A Scots-Irish Migration
The Gillilands Families in the Trans-Mississippi Civil War
In the epic struggle of the Civil War, the story of the war west of the Mississippi may seem less important, overshadowed by the larger battles and higher casualties east of the Mississippi. For Texans, however, the battles in the Trans-Mississippi were of paramount importance since the battles they fought were to keep Union troops out of Texas. Louisiana historian Gary D. Joiner wrote "This need to protect Texas from invaders outside its borders perhaps strikes at the core of the Texas psyche during the nineteenth century and in some deep-seated ways still exists." And it was this sense of nationhood that caused a Texas cavalryman to write after the war, "To us, Texas was the 'nation': to her alone we owed allegiance."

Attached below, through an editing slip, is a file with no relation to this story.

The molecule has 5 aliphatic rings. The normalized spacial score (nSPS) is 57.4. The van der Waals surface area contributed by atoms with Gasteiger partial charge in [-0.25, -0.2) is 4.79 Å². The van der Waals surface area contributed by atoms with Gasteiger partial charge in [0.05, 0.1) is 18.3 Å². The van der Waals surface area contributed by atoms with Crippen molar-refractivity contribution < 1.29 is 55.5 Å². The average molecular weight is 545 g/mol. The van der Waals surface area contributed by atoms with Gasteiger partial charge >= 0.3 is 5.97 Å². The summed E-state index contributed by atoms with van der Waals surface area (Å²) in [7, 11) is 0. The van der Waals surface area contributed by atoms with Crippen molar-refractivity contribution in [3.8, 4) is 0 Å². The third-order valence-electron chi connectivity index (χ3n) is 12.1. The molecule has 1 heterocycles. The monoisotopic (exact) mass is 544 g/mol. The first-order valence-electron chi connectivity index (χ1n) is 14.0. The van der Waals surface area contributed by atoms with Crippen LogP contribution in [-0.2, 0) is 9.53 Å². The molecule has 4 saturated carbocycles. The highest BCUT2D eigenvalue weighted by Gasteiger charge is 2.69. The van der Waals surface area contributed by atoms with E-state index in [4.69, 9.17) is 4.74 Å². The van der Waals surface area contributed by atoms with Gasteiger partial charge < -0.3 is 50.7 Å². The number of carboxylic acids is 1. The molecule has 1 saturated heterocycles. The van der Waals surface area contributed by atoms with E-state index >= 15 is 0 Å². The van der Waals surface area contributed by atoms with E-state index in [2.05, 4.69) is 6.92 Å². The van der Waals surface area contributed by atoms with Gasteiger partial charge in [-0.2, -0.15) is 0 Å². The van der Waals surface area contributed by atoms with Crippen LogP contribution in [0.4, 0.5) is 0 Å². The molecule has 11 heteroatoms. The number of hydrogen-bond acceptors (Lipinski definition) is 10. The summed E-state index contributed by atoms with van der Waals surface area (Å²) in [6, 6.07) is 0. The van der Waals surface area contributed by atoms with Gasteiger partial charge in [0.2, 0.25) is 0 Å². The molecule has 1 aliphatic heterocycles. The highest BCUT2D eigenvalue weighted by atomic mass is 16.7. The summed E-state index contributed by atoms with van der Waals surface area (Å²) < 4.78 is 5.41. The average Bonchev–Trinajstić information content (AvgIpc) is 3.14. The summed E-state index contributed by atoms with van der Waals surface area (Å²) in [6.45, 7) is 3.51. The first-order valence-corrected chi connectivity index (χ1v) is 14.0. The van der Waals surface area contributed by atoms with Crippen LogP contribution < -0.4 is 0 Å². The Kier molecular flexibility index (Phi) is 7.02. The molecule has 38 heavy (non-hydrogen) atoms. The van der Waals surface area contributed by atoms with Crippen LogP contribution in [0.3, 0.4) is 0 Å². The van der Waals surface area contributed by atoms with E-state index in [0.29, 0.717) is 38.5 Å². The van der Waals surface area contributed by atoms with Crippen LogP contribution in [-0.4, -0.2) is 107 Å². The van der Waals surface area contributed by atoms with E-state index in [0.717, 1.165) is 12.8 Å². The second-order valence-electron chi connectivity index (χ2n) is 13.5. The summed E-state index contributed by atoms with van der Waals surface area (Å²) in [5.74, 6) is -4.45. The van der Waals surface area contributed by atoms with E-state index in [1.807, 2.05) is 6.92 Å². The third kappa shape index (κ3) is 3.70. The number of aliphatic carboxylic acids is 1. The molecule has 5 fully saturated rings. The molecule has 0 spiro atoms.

Six young cousins, Gillilands, Barksdales and Martins, Texas born and bred, from the fourth generation of the American Scots-Irish Gillilands, and their kin, served in the Trans-Mississippi Civil War. In Louisiana the cousins fought in the battles of Mansfield, Pleasant Hill, Blair's Landing and Yellow Bayou. In Arkansas they fought in the battles of Poison Spring and Jenkins' Ferry as well as in battles in the Indian Territory with their Confederate Indian allies. Most important they helped keep Union forces out of Texas and succeeded in keeping Texas from the terrible destruction the rest of the Confederacy suffered.